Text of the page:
The Simplicity of Truth and the Complexity of Lies

Listening to Mike Daisey’s responses in “Retraction” made me cringe.  His long pauses followed by short answers made listening to the interview with This American Life uncomfortable.  The problem with Daisey’s monologue is simple (at least in my mind) – he mixed truth with lies.  I’m a firm believer that people know when they are telling the truth and when they are telling a lie.  When Ira Glass asks Dasiey to clarify shady parts of his monologue, such as the ages of workers he interviewed or whether the guards carried guns, his long pauses and seemingly voided answers made the interview process exhausting, as Glass would describe during the show.  

Some might argue that Daisey just took his time to answer the critical questions that Glass asked him, however I firmly disagree.  Have you ever been accused of lying but known deep in your heart that you told the truth?  I have – and there’s no way I, or anyone else in their right mind for that matter, would respond the way Daisey does.  His answers make the story even more difficult to believe because he lacks simplicity.  Truth is simple and well-understood.  Lies are complex and difficult to understand.

So, was Mike Daisey an unethical liar?  Ironically, this is a difficult question to answer.  Personally, I believe Daisey when he says that his monologue was his best work, and that is why it was so hard for him to answer some of the questions that Glass asked him.  I believe that he did indeed experience and witness some of the things that were in his monologue, but that he also drew from other articles and instances that had nothing to do with Foxconn and put them into his elaborate story.  Therefore, I think the right thing to do would’ve been to explain to his audience that it’s a fictitious story BASED on true events – not non-fiction like he initially described it.  He could have even done this after the fact, with his interview on “Retraction” and I think he would’ve been fine.  Instead, he chose to give shady answers and not fully come clean with what happened, resulting in unethical behavior.  


6 thoughts on “The Simplicity of Truth and the Complexity of Lies

  1. It was definitely sad to hear Act Two of “Retraction” when Mike Daisey was interviewed about his monologue. Though I must say, he seemed incredibly unprepared for the show. If he knew his story was being investigated and fact checked, and if he knew that discrepancies between fact and his monologue would be found, he should have been more prepared for this interview. His long pauses and shady, vague answers leads me to believe that he really had no idea what he was doing when he agreed to be interviewed for this show. I wish he would have come clean about what exactly he lied about, apologized for lying, restated his intentions, and closed with the true important takeaways from his monologue.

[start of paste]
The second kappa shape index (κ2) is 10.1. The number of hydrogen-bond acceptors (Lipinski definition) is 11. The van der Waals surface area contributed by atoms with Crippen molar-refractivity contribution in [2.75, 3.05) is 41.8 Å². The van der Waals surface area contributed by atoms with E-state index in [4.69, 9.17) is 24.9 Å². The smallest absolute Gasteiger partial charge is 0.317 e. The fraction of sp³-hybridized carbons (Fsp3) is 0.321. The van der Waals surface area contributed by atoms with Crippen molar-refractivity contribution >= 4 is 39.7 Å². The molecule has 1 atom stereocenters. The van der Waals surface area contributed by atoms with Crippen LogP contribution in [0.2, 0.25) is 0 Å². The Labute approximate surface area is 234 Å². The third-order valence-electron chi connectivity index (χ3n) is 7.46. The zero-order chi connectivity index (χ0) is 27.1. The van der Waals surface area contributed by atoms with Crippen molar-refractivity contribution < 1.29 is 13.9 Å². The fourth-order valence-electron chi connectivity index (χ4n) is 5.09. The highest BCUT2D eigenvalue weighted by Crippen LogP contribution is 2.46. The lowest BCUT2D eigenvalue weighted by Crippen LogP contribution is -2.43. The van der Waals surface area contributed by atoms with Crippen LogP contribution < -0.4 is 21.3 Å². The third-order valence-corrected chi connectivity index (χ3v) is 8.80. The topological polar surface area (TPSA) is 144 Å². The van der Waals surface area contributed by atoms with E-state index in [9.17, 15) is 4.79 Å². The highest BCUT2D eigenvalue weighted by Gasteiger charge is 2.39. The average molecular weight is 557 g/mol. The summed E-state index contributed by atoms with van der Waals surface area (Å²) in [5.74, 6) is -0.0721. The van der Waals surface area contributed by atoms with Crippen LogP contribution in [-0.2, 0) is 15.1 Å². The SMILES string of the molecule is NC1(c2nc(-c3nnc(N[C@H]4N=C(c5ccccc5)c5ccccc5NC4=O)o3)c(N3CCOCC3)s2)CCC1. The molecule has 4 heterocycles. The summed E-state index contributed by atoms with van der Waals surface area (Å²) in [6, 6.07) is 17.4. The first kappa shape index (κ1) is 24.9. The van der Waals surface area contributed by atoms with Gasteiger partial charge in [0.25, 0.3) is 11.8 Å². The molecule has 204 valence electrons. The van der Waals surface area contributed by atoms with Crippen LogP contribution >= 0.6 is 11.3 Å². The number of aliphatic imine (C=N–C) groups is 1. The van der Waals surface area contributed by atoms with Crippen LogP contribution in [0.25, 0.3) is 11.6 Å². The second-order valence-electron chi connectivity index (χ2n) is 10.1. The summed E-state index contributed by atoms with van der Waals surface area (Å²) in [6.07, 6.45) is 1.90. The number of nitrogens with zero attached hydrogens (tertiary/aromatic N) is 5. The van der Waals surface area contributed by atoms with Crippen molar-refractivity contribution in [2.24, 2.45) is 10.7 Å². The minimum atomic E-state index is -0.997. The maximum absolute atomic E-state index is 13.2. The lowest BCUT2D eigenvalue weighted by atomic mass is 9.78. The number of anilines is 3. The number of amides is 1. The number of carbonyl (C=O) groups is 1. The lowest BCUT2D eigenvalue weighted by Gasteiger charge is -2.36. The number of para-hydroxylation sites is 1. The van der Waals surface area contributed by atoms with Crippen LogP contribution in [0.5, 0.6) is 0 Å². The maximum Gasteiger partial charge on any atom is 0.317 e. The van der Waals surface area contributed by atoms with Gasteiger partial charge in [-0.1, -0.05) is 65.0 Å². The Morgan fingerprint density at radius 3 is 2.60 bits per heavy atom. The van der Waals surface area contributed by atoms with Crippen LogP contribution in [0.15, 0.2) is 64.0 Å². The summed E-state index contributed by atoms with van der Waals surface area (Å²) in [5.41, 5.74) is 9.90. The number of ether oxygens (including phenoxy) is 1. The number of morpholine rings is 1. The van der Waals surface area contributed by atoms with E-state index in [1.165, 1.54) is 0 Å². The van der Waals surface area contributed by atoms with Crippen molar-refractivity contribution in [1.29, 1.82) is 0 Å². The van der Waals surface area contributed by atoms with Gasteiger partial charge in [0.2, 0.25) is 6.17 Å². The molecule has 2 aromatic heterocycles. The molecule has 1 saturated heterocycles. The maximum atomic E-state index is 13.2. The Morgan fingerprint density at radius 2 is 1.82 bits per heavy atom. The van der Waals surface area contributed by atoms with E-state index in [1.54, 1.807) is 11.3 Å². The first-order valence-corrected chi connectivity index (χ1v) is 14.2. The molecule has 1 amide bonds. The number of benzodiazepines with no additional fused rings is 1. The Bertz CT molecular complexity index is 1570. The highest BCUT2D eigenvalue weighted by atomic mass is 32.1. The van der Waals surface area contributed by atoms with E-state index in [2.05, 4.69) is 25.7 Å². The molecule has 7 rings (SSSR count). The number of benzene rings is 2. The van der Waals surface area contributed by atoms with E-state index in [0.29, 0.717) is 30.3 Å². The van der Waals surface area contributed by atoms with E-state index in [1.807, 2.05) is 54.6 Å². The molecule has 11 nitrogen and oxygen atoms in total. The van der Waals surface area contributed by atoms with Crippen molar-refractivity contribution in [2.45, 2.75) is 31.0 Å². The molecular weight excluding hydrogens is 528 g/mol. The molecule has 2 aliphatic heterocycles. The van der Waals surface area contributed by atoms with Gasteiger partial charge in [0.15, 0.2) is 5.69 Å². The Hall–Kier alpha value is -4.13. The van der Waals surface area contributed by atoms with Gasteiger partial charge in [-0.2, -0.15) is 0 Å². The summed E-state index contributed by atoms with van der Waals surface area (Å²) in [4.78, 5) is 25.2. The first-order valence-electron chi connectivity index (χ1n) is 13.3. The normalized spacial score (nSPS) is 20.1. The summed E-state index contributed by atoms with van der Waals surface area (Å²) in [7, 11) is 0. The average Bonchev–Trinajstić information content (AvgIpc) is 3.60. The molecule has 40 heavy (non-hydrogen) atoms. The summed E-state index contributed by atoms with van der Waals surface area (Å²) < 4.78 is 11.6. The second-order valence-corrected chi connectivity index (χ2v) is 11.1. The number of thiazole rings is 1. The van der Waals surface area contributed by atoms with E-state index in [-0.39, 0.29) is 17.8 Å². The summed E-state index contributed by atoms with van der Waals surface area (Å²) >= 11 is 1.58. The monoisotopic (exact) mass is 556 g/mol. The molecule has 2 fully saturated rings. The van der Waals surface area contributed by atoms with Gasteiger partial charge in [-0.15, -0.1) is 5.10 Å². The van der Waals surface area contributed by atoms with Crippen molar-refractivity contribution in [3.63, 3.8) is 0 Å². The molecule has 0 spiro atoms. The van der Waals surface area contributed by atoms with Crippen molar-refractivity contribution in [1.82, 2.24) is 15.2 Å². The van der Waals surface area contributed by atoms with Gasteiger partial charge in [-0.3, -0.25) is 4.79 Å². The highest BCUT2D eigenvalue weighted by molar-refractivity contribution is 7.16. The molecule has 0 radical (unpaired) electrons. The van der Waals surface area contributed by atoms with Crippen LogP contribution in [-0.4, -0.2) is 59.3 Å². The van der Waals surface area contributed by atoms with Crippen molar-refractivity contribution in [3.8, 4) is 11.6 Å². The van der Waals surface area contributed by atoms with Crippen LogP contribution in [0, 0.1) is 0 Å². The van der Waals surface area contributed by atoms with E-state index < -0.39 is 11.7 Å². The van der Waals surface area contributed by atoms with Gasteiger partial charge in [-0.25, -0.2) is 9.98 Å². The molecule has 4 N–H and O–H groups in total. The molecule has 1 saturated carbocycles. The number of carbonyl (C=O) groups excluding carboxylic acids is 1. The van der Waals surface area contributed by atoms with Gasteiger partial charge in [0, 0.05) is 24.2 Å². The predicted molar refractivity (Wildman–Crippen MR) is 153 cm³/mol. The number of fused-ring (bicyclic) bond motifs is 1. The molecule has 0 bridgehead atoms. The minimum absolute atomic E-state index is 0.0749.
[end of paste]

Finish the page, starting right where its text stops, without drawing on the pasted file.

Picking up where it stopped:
• Yes! The fact is, there is still a lot than can be taken away from his monologue despite the lies that he mixed in. However, he did nothing to help his case on the “Retraction” episode – in fact, he hurt his credibility so much more. The more I read people’s posts the more I’m reassured that honesty is always the right answer. Of course, it’s not always easy, and lying can be deceiving because it seems like it will fix your situation, however in the long run you can always find comfort in knowing that you told the truth.

  2. I agree, Jennie, that those steps would have been the best ones for him to follow during the Retraction interview. His pauses made believe he was trying to come of with a sneaky calculated answer. His answers were actually very calculated and almost always evaded the actual question. In all circumstances that Ira brought up, Daisey never said the words, “I lied.” He would beat around the bush and the best he did was say something along the lines of “yes, I agree,” when asked the question, “was this a lie?” I actually came away from listening to his responses with a sense of pity. I felt bad for him and how much he was being discredited. But of course, he made a fool out of TAL and Ira was not going to let him get away with not facing up to his behavior.

  3. “Mixed truth with lies” — how many lies would you say it takes before that mix causes a problem? I really liked the way you put this, and it makes me think of a lie as a poison; mixing in even the slightest bit can cause serious damage. You are so right about the example you gave of when you know deep down inside that you are being truthful. Like you said, it is simple, based on facts that you know to be true. When you say that lies are complex, I think the most complex part is trying to figure out why one would say the lie in the first place? In this example, if Daisey would have just came clean and presented his quality work honestly, everything would be fine.

    • I agree that if Daisey would have come clean everything would be fine. If he went on the radio show and said, look… “I’m sorry for not being completely truthful in my monologue.” And then went on to be completely truthful in what he saw and what he didn’t, I think everything would be all good! But he didn’t do that, and that’s what I mean about lies being so complex. Honestly, it would be hard to admit that he lied because it is shameful and he got a lot of publicity from it.

  4. I was also uncomfortable by Daisey’s long pauses during the interview. You could sense that he was still crafting his story in a way to avoid outright lying, but not tell the whole truth either. He spun a tale in his monologue that he either had to roll with or let roll over him. I think he could have done a lot more damage to his name if he did openly admit to lying to the public than he did by defending his position.


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